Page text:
Deep Blue Sea (1999)

Genres - Thriller, Science Fiction  |   Sub-Genres - Adventure Drama, Sea Adventure, Natural Horror  |   Release Date - Jul 30, 1999 (USA)  |   Run Time - 108 min.  |   Countries - United States   |   MPAA Rating - R
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Review by Adam Goldberg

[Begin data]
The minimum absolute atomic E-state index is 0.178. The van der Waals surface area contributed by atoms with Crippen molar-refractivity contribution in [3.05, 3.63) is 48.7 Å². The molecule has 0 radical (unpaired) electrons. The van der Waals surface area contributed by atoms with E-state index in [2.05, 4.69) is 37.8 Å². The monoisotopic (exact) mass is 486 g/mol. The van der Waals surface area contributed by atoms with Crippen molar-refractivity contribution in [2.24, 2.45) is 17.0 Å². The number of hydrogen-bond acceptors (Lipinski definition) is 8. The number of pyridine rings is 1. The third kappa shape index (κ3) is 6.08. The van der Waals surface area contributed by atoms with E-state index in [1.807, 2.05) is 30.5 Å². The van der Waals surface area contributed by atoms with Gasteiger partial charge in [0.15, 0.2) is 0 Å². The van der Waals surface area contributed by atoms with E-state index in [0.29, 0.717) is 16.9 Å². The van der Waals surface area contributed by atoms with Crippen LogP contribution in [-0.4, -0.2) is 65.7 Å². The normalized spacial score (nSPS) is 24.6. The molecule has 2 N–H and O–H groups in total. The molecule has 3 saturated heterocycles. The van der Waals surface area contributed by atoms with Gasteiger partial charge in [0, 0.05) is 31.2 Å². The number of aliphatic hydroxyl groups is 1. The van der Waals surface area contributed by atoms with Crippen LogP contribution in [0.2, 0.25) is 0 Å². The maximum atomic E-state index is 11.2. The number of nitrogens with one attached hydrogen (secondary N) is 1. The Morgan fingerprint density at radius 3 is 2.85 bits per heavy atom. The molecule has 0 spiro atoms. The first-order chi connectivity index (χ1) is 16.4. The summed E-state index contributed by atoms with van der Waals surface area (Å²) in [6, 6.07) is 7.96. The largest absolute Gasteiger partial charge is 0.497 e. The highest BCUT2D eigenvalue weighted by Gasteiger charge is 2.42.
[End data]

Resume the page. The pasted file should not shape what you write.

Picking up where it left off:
There are very few deep moments in Deep Blue Sea, a high-octane Hollywood shark-attack that just may satisfy action-starved audiences searching for a fish stick. Deep Blue Sea exists somewhere between The Abyss and Piranha 2: The Spawning in the spectrum of underwater monster thrillers. The plot is a model of unabashed movie clich├ęs, as an unexpected storm (of course) strands a group of scientists on an underwater facility with super-sharks. Director Renny Harlin, who also gave birth to Die Hard 2 and the abominable Cutthroat Island, knows that his shark opus is nothing more than trashy genre schlock with characters that aren't worth developing because they will quickly become fish food. However, this is the sole reason that Deep Blue Sea possesses some worthy characteristics. Aside from the epic, water-soaked action sequences, there is one particular moment that makes this seemingly familiar film worthwhile -- a scene in which a lead character gives a speech to motivate his colleagues to triumph over the encroaching sharks. While it's the typical action-movie speech (punctuated, naturally, with inspirational music), as the speech comes to a close, a shark disrupts the moment with a maneuver that has to be seen to be believed. This unexpected surprise perfectly exemplifies Renny Harlin's tongue-in-cheek approach to the absurd material. He knows that his film is nothing more than Jaws meets Jurassic Park, but he manages to add in enough deep-sea surprises to break the typical monotony of the genre. What begins as a carbon copy of the predictable turns into a see-worthy adventure that is more than the average fish schtick.